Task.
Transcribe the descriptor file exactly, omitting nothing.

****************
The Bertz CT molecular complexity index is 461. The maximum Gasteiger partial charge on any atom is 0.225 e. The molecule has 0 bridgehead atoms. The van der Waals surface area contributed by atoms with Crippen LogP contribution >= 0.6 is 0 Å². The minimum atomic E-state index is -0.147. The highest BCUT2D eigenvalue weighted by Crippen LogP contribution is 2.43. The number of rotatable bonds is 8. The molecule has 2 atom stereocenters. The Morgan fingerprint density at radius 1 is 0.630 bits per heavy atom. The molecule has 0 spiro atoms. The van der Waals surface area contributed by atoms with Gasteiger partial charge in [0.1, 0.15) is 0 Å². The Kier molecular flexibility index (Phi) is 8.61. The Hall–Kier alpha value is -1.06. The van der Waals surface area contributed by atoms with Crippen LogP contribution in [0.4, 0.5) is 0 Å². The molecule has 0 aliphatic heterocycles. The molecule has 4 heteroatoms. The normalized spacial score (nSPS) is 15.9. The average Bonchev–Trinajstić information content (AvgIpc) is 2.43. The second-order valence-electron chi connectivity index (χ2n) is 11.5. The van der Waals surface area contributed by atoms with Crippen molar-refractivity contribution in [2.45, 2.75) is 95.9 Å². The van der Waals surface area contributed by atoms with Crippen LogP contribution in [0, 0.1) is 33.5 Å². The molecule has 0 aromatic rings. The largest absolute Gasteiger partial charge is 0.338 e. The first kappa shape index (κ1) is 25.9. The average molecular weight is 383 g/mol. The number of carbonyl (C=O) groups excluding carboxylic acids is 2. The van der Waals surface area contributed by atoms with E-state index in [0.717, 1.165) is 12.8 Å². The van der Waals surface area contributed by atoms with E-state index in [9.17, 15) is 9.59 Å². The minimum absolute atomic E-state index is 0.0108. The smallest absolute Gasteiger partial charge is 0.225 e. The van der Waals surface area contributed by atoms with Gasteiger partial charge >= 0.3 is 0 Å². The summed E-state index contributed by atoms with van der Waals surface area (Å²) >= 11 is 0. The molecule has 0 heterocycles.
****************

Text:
The Bertz CT molecular complexity index is 461. The maximum Gasteiger partial charge on any atom is 0.225 e. The molecule has 0 bridgehead atoms. The van der Waals surface area contributed by atoms with Crippen LogP contribution >= 0.6 is 0 Å². The minimum atomic E-state index is -0.147. The highest BCUT2D eigenvalue weighted by Crippen LogP contribution is 2.43. The number of rotatable bonds is 8. The molecule has 2 atom stereocenters. The Morgan fingerprint density at radius 1 is 0.630 bits per heavy atom. The molecule has 0 spiro atoms. The van der Waals surface area contributed by atoms with Gasteiger partial charge in [0.1, 0.15) is 0 Å². The Kier molecular flexibility index (Phi) is 8.61. The Hall–Kier alpha value is -1.06. The van der Waals surface area contributed by atoms with Crippen LogP contribution in [0.4, 0.5) is 0 Å². The molecule has 0 aliphatic heterocycles. The molecule has 4 heteroatoms. The normalized spacial score (nSPS) is 15.9. The average Bonchev–Trinajstić information content (AvgIpc) is 2.43. The second-order valence-electron chi connectivity index (χ2n) is 11.5. The van der Waals surface area contributed by atoms with Crippen molar-refractivity contribution in [2.45, 2.75) is 95.9 Å². The van der Waals surface area contributed by atoms with Crippen LogP contribution in [0, 0.1) is 33.5 Å². The molecule has 0 aromatic rings. The largest absolute Gasteiger partial charge is 0.338 e. The first kappa shape index (κ1) is 25.9. The average molecular weight is 383 g/mol. The number of carbonyl (C=O) groups excluding carboxylic acids is 2. The van der Waals surface area contributed by atoms with E-state index in [0.717, 1.165) is 12.8 Å². The van der Waals surface area contributed by atoms with E-state index in [9.17, 15) is 9.59 Å². The minimum absolute atomic E-state index is 0.0108. The smallest absolute Gasteiger partial charge is 0.225 e. The van der Waals surface area contributed by atoms with Gasteiger partial charge >= 0.3 is 0 Å². The summed E-state index contributed by atoms with van der Waals surface area (Å²) >= 11 is 0. The molecule has 0 heterocycles.